I want that in YA. I want more confident protagonists. I feel as if the all-too-familiar trope in YA is to have a protagonist who is shy and unpopular and generally friendless and make her, within the span of a few hundred pages, become widely social and gain a boyfriend. Why can't we have a variety of heroines, each confident and comfortable in their own skin? Maybe the goal shouldn't always be to get teens to identify with YA protagonists but to show them that, no matter how introverted or extroverted you are, you are perfect the way you are. I feel like shaking so many of these heroines for falling trap to fear and insecurity time and time again. While these are valid and honest emotions, I also want to see confidence in my protagonists. Why is it that the "bitchy" cheerleaders are the only confident women in these novels? Why is the underlying message that to be confident is to be bossy and horrible? Let's see some more inspirational protagonists, YA. I don't just need heroines I can identify with; I need heroines I can look up to.

And, let me make this very clear: my heroines need to be real people, not models. I find that this is an issue more prevalent in Adult Romance than YA (seriously, you expect me to believe that every single character in these Adult Romance novels is stick thin with "just the right" curves and that their hunks have six-packs?). Whether it is unintentional or not, all too often the heroines and heroes of YA are beautiful and tortured. A dark past they're overcoming, a beautiful tear-stricken face, a tragic romance... Yeah, I want to read that book too. But, I also want to read the book about the not-so-perfect teens; the ones who defy Hollywood standards of beauty to be beautiful and fall in love anyway. Occasionally I'll come across novels like these but they're in the minority. Weight loss isn't a bad thing and novels about athletes with killer bodies is realistic enough, but I simply feel as if YA is underrepresented in more areas than just ethnic and sexual diversity.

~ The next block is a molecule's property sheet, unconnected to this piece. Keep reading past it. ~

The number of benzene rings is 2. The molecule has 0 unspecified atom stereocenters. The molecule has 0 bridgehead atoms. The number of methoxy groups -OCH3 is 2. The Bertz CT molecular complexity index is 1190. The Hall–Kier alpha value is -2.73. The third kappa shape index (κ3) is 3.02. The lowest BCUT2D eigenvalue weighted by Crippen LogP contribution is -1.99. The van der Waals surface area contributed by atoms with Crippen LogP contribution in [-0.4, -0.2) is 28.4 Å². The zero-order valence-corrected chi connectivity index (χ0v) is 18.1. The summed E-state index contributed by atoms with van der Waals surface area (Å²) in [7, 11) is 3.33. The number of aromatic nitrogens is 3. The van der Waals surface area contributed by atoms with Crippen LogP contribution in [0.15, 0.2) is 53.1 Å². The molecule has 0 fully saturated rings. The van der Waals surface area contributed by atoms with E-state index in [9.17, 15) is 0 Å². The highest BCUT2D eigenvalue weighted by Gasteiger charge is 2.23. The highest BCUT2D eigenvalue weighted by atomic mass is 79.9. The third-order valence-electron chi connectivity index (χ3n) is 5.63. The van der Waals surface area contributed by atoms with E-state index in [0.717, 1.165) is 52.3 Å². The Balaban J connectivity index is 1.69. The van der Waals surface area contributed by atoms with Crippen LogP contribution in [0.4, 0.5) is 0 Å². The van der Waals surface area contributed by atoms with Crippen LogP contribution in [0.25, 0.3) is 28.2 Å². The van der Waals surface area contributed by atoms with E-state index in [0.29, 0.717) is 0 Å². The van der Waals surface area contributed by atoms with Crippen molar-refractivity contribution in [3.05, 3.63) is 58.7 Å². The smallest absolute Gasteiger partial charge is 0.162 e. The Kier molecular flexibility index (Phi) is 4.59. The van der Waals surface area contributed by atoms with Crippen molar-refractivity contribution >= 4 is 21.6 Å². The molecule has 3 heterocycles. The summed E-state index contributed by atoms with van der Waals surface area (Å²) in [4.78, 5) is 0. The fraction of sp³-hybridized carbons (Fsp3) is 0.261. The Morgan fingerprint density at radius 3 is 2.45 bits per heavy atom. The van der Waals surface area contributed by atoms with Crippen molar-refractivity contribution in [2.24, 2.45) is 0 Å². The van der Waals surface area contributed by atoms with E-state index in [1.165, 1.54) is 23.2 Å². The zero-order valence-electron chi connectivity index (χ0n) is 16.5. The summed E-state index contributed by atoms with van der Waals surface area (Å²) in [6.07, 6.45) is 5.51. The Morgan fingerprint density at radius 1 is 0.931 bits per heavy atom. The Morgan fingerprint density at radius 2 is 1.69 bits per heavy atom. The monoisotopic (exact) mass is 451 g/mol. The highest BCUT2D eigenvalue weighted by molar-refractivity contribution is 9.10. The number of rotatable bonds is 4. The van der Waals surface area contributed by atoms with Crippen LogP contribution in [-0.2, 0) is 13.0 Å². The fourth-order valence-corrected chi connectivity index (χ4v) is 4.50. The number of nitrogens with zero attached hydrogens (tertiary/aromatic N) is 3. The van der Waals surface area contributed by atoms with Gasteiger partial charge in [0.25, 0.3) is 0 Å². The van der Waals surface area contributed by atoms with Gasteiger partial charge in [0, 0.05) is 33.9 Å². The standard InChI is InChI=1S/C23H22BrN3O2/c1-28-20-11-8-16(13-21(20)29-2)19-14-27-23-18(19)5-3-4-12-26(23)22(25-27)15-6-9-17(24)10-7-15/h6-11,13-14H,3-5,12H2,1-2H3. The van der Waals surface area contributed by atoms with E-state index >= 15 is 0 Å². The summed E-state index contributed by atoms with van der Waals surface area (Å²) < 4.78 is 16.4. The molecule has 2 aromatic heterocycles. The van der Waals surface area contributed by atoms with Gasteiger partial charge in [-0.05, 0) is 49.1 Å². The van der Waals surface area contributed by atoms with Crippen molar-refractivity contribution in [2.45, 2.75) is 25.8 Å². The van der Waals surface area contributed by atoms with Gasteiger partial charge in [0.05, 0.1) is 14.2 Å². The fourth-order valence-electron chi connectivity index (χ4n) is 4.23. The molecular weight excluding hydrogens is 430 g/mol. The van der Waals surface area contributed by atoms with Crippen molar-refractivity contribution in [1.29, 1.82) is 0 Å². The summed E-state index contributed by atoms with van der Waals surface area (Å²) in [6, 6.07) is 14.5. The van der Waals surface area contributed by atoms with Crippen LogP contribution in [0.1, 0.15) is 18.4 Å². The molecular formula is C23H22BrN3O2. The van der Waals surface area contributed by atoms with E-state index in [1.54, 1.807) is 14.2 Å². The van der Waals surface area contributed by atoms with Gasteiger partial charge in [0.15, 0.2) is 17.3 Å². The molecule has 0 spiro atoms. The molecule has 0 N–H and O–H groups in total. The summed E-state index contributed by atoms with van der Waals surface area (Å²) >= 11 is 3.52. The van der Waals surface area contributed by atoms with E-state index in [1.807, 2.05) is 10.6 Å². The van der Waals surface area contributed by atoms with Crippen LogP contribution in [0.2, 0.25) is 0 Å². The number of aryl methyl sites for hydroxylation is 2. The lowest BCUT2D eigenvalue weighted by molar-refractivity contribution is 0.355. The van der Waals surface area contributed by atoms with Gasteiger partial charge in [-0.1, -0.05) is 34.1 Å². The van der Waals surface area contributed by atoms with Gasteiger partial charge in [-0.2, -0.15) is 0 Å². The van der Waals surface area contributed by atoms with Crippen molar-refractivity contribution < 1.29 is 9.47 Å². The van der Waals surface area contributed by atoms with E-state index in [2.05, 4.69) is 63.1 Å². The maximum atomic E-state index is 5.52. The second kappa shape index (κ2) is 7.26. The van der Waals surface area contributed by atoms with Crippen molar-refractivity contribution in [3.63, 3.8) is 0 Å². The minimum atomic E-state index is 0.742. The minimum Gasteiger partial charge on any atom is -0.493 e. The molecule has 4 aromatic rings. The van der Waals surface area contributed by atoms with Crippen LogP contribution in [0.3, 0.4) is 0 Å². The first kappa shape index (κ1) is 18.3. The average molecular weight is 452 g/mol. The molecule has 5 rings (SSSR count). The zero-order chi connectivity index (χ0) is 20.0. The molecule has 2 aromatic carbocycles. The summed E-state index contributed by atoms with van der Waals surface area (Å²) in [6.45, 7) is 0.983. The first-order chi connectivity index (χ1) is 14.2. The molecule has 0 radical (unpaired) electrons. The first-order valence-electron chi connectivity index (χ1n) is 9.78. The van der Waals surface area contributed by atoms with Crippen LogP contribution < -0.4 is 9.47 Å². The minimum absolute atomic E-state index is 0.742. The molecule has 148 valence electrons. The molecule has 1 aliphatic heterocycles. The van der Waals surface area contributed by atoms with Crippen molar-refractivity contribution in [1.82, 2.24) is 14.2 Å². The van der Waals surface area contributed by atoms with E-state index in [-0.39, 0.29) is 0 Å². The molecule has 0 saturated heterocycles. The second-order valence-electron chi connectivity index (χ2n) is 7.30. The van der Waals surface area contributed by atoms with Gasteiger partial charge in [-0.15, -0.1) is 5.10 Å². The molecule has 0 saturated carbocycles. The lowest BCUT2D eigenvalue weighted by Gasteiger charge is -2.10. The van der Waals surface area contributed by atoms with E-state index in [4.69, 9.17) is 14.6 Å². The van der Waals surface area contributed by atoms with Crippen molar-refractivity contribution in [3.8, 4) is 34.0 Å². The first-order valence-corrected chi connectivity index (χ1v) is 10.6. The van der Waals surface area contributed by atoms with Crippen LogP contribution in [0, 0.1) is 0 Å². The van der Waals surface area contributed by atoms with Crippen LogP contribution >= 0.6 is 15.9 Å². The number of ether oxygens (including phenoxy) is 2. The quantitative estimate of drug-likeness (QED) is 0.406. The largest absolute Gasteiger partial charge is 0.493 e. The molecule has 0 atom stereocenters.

It's not just about the fact that women of color don't write enough books or that women of color aren't represented enough in books or that multiple sexual orientations aren't discussed enough in novels or that people of multiple sexual orientations can't find characters to identify with; it's not just about that. It's also about taking the characters we already have--white, heterosexual--and making them rise above the status quo of tropes. Even better, writing about characters of ethnic and sexual minorities who further defy classic YA tropes. I think YA is an incredible genre--it's compulsively readable and covers such a wide range of topics that pertain to teens all over the globe. But it's been too long that we've been stuck in a rut of romance novels with introverted protagonists who are all secretly sexy.